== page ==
Over the past few episodes we’ve been imagining what it might be like to present our creative practice on Shark Tank. The fundamental goal in soliciting investors is to establish and justify the valuation of your company. A fundamental factor in that judgment comes from the profit margins associated with your business. For creatives it can be quite difficult to calculate that, especially since the biggest cost center is your own time. And what’s that worth? In today’s episode we’ll consider how to calculate this critical part of the valuation equation—and some of the serious consequences that result from getting it wrong.
Are you ready to take the struggle out of finding new clients?
Watching shows like Shark Tank is both entertaining and informative. They deliver important insights into what it takes to build a successful business. Another show I enjoy is Restaurant Impossible. When Robert Irvine first meets with a restaurant’s owners, he’ll often ask them about their numbers—how much are their food costs, what are their staffing costs, what’s their rent and overhead. When an owner is not able to answer these basic questions, he does not hold back on chastising them for so poorly operating their own businesses.
What if Robert were to show up to do an “Agency Impossible” episode with your practice? If he drilled you on your overhead, production costs, and salaries, would you be able to answer? That can be hard to do, because whereas a restaurant owner could tally up their receipts and invoices, and then add payroll, the main ingredient in a creative practice is time.
Therefore, coming up with an honest valuation of your company, or precisely calculating your margins can be quite fluid. You could improve your margins by simply lowering your overhead by taking less pay. But this is hardly objective. In order to be honest with ourselves we need to put a firm price into the compensation cost calculation, and then let that value stand as we calculate all the other liabilities against our revenues.
But what should that value be? What should you be paying yourself as a creative entrepreneur? Of course there is no absolute answer to this, and the actual value will scale from one part of the country, or world, to another. Although this critical number is variable, there’s still a market answer—one that’s less fluid than how we adjust our compensation based on the ups and downs of our revenue. As a base, you should be able to find out what someone with your skills would reasonably make doing the same kind of work for another employer. Now that will be a range too, but if you aren’t measuring your real profit margins against at least the high end of that range you’re seriously misrepresenting to yourself the value of your own company.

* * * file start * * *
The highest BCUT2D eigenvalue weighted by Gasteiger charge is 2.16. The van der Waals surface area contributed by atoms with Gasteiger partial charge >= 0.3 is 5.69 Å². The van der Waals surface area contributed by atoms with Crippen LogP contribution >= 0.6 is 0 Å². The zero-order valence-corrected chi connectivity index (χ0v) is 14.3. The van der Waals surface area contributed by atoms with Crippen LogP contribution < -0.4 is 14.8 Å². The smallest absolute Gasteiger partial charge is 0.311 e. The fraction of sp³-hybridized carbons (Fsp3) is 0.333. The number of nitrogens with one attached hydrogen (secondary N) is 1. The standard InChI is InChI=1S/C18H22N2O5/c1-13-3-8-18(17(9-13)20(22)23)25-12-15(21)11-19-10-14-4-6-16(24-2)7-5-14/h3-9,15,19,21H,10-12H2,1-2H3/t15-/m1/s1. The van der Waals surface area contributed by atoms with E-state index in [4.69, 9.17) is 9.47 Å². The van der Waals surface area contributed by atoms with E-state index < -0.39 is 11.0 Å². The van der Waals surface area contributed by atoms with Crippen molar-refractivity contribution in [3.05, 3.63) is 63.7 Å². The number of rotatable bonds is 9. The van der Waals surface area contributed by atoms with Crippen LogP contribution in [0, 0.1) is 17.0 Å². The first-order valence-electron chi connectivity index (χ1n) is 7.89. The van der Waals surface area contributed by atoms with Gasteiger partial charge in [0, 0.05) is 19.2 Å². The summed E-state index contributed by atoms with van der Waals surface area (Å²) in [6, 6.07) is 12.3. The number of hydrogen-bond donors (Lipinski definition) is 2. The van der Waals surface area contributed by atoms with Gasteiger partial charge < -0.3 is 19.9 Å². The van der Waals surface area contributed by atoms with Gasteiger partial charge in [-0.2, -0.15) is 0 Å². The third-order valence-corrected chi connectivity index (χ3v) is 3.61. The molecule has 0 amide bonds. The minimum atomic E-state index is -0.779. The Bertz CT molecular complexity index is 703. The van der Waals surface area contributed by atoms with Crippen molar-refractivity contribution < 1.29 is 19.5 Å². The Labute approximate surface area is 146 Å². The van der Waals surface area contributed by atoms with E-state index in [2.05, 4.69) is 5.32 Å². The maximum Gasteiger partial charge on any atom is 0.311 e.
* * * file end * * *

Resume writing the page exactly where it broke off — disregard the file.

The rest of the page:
But in fact your target number should be quite a bit higher than the industry average. And that’s because of risk. Every business venture involves risk, and striking out on your own as a freelancer, or starting up a creative firm, most certainly involves risk. Not only is it fitting to pay yourself more for taking those risks, you need to bank more revenue simply to hedge against the real possibility that you might come up on the flip side of risk, and not be able to pay yourself at all for a period of time.
Another way of establishing a fair compensation number is to imagine the possibility of selling your business to someone else. If they were to buy it from you—such that they themselves would then need to fill your role, or hire someone else who could fill it—would the amount you’d been paying yourself seem attractive to them or to another creative—as a salary? Or would they quickly say “no thanks.”
To the extent that you don’t calculate your profit margins with a well-padded, and attractive industry salary in the miz—you’re in effect subsidizing your profitability with your own personal losses. This might be necessary when you’re just starting out, or if you hit a real hard downturn for a season—but don’t bake a subsidized salary, that lowers your real valuation, into your creative practice.
As creatives we tend to value creative opportunity over profitable projects. But when we do this we take immediate and serious hits to our bottom lines. In the coming weeks we’ll continue to subject our creative practices to the Shark Tank microscope to learn how to build a successful and profitable business.
So until next week: don’t let the business of creativity overwhelm your creative business.